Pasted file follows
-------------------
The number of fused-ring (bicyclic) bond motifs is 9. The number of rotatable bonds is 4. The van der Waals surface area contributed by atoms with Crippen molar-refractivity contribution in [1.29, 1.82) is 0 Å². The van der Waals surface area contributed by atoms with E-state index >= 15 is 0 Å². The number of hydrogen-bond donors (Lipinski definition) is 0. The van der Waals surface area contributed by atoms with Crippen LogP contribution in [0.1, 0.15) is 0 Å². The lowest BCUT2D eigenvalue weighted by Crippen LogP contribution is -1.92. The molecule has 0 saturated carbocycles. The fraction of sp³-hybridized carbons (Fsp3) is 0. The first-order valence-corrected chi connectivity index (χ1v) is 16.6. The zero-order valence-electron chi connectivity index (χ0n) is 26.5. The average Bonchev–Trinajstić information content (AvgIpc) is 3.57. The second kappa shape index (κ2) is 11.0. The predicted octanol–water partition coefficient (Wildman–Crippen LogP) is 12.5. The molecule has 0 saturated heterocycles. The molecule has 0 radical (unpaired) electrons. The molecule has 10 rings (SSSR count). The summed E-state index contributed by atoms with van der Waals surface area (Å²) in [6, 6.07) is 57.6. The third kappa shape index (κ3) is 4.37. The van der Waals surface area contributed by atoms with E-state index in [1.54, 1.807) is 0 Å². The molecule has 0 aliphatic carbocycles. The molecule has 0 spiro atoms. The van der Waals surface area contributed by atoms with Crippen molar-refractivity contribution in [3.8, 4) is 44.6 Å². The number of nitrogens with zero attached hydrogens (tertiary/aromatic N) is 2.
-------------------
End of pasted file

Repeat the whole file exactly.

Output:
The number of fused-ring (bicyclic) bond motifs is 9. The number of rotatable bonds is 4. The van der Waals surface area contributed by atoms with Crippen molar-refractivity contribution in [1.29, 1.82) is 0 Å². The van der Waals surface area contributed by atoms with E-state index >= 15 is 0 Å². The number of hydrogen-bond donors (Lipinski definition) is 0. The van der Waals surface area contributed by atoms with Crippen LogP contribution in [0.1, 0.15) is 0 Å². The lowest BCUT2D eigenvalue weighted by Crippen LogP contribution is -1.92. The molecule has 0 saturated carbocycles. The fraction of sp³-hybridized carbons (Fsp3) is 0. The first-order valence-corrected chi connectivity index (χ1v) is 16.6. The zero-order valence-electron chi connectivity index (χ0n) is 26.5. The average Bonchev–Trinajstić information content (AvgIpc) is 3.57. The second kappa shape index (κ2) is 11.0. The predicted octanol–water partition coefficient (Wildman–Crippen LogP) is 12.5. The molecule has 0 saturated heterocycles. The molecule has 0 radical (unpaired) electrons. The molecule has 10 rings (SSSR count). The summed E-state index contributed by atoms with van der Waals surface area (Å²) in [6, 6.07) is 57.6. The third kappa shape index (κ3) is 4.37. The van der Waals surface area contributed by atoms with E-state index in [1.54, 1.807) is 0 Å². The molecule has 0 aliphatic carbocycles. The molecule has 0 spiro atoms. The van der Waals surface area contributed by atoms with Crippen molar-refractivity contribution in [3.8, 4) is 44.6 Å². The number of nitrogens with zero attached hydrogens (tertiary/aromatic N) is 2.